A fundamental concern of Marx is the concept of different classes in society, arranged hierarchically in a pyramid form with a small number of people controlling things at the top, and a very large base number of workers who create the goods which society needs. This arrangement, in Marx’s view, contains an inbuilt source of conflict, since the elite levels seek to exploit the worker levels for their own profit. These tendencies can be resolved by a raising of the consciousness of the workers, and revolutionary activity which overturns the supremacy of capitalist elites and in theory returns more control to the workers. The elites who own the means of production are known as the bourgeoisie, and the workers who supply the labour in the production process are known as the proletariat. The main concern, therefore, in Marx’s view of society is the locus of power and how it is exercised. Marx is critical of the forces that lead capitalist business owners to drive down the wages of workers in order to make more and more profit for themselves. Work is viewed as an ennobling process which brings meaning to the life of a person, but only if there is a fair distribution of the wealth that comes from that labor. Marx was concerned about the future exploitation of workers under Capitalism. Its never-ending accumulation of money for its own sake rather than for general good sets up a cycle of opposition. The closer a worker is to the goods he produces, being able to use them himself and appreciate their value, the more authentic his experience of work is going to be. One consequence of this view of the social world is that it emphasizes the importance of human actions, and does not leave much room for philosophy and religion, which explain things by means of concepts outside human control such as scientific principles, or divine intervention. Humans construct their social reality out of historically inherited traditions, and their reactions to what happens in their lives in relation to others around them. As society after the industrial revolution grew ever more complex, so did social organization become more necessary, and this resulted in the emergence of large bureaucracies to guide and administer social functions. Solidarity between workers becomes necessary in order to hold the greed of the bourgeoisie in check, and in Marx’s view this mutual support and respect between workers is one of the main components of a successful society and a future risk is the erosion of this solidarity and an endless cycle of oppression and revolution. Emile Durkheim (1858-1917) was a French scholar interested in how society works, and his fundamental concern was the structures and institutions that different societies and groups within society construct in order to manage their day to day lives. Unlike Marx, Durkheim sees religion as an important aspect of the social world, and defines this broadly to include all kinds of beliefs that knit people together. For Durkheim concepts like the contrast between sacred and profane objects or actions are ways of giving meaning to human social actions. In other words religion should be seen as a product of social interaction between people in a group. Durkheim’s attempt to describe the underlying norms and values of society by means of observation of the way that people act formed the beginning of what we now recognize as the discipline of sociology. Looking at late nineteenth century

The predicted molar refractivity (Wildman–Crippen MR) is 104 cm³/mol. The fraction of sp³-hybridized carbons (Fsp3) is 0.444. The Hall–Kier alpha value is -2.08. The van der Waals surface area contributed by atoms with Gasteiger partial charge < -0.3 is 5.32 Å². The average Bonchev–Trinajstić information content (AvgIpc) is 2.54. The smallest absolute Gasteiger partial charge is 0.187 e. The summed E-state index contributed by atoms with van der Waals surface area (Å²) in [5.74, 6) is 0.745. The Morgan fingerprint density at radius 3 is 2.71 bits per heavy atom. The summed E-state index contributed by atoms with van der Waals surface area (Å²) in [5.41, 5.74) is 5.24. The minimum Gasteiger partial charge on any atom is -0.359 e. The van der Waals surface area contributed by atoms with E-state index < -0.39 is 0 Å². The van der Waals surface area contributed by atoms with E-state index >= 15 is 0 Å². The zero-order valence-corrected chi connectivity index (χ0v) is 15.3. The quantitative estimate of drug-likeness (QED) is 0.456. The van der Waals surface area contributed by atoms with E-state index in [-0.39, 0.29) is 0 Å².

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Sociology How do Marx, Durkheim, Weber, and Parsons view the social world? The view of the social world which Karl Marx (1818-1883) holds is a materialist one, which means that the focus is on economic means of production and the roles that people play in creating wealth and transferring it from person to person…